This year’s NHL trade deadline day is March 2nd, and unlike the trade deadline day in the NBA, NFL and MLB, hockey’s version provides fans a reason to call in sick. While it doesn’t receive nearly as much coverage in the United States as it probably should, trade deadline day is like Christmas in March for hockey fans in Canada. Although the introduction of a hard salary cap following the 2012-2013 lockout makes it harder for big and complex contracts to be moved on the last day trades can be made, there seems to be no sign of the television ratings or the transactions slowing down any time soon.
Perhaps the biggest reason for that is that die hard sports fans dream of being their favourite team’s general manager someday, and trade deadline coverage gives us some insight into what it’s actually like without ever being in our team’s boardroom as the deadline approaches. Especially in this day and age with the latest breaking news being posted on Twitter almost immediately, allowing fans to keep track of rumours and break into debates in an instant. Debate fuels adrenaline in the average sports fan more than anything else.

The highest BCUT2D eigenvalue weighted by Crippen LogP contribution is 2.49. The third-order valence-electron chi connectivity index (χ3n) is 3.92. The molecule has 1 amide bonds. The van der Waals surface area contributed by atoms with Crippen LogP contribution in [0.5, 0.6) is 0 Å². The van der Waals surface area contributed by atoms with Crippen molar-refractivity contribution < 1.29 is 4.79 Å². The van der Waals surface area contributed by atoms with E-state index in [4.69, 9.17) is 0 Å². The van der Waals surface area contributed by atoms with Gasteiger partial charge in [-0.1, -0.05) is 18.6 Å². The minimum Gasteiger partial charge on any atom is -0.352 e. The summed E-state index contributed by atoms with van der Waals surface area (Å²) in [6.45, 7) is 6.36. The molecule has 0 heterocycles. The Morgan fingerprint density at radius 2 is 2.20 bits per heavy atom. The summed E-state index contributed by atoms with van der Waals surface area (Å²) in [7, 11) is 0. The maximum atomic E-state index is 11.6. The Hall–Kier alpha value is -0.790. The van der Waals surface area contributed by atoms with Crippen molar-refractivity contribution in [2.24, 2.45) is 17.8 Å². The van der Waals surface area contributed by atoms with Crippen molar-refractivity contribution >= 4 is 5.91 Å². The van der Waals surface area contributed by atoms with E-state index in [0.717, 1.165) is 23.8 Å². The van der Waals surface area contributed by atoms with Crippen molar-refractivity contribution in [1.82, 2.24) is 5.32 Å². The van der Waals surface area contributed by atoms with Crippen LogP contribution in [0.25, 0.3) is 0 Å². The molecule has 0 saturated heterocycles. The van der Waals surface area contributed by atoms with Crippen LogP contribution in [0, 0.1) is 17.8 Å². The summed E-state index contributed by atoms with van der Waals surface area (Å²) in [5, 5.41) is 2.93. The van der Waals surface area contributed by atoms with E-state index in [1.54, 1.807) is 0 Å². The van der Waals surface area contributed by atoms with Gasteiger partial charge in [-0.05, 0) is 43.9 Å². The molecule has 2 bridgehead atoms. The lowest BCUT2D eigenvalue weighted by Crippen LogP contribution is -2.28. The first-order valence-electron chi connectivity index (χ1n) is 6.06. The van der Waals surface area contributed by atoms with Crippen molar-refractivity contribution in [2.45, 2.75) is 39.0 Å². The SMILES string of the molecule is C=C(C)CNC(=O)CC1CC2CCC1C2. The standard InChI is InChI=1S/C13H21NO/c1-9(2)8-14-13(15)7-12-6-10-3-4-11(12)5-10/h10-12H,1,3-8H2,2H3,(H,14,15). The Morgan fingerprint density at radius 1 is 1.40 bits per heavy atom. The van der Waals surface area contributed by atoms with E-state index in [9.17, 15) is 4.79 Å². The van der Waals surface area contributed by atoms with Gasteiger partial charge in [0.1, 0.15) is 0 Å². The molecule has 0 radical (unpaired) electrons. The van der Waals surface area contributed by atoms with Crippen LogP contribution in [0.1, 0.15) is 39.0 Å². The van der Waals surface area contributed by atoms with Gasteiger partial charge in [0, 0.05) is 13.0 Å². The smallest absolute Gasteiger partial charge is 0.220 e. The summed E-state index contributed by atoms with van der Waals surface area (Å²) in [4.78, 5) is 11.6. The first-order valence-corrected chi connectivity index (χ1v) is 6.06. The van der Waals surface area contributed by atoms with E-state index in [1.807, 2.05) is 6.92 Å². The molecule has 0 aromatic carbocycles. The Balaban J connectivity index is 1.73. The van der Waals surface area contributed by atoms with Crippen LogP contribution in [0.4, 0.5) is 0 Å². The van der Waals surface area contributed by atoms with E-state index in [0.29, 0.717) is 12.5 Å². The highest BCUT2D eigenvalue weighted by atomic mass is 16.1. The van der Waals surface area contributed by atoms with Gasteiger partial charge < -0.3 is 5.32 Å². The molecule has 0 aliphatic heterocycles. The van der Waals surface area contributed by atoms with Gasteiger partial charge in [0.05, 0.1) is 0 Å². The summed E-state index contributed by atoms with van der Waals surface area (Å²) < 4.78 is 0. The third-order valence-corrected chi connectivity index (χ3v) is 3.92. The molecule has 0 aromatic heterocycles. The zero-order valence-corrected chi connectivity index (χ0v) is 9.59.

The curiosity and intrigue also stems from what one’s favourite team will do next. Are they buyers or are they sellers? Will they be the big winner in this year’s blockbuster deal for the latest disgruntled or impending free-agent superstar? With questions like that left to be answered as the deadline approaches, it’s easy to see why the media coverage associated with it is basically a man’s version of an afternoon soap opera with the added kick being that it’s actually based on reality and not a dramatic, fictional script.
It seems that no matter what prognosticators and analysts predict as far as how much activity is expected on trade deadline day, things pick up at the last minute and when all the math is done, hundreds of millions of dollars in contracts have changed hands and the future of a fan’s favourite franchise has been changed forever, though seldom in the ways that most experts and fans expected once a few months or even a few years have passed.
For every skilled superstar winger like Marian Gaborik that gets traded on deadline day and helps his new team win the Stanley Cup, the way he did last year with the Los Angeles Kings, there are a handful of stars that get moved and never produce a championship. That reality might not be appealing to fans of contenders, but at the end of the day it’s what makes the trade deadline such a big day for the NHL and so compelling to follow.
The good news is, whether your favourite players and teams are contenders or pretenders this year, you’ll be able to sport their new jersey after all the trades are complete thanks to the gear available here at Sports Jerseys Canada.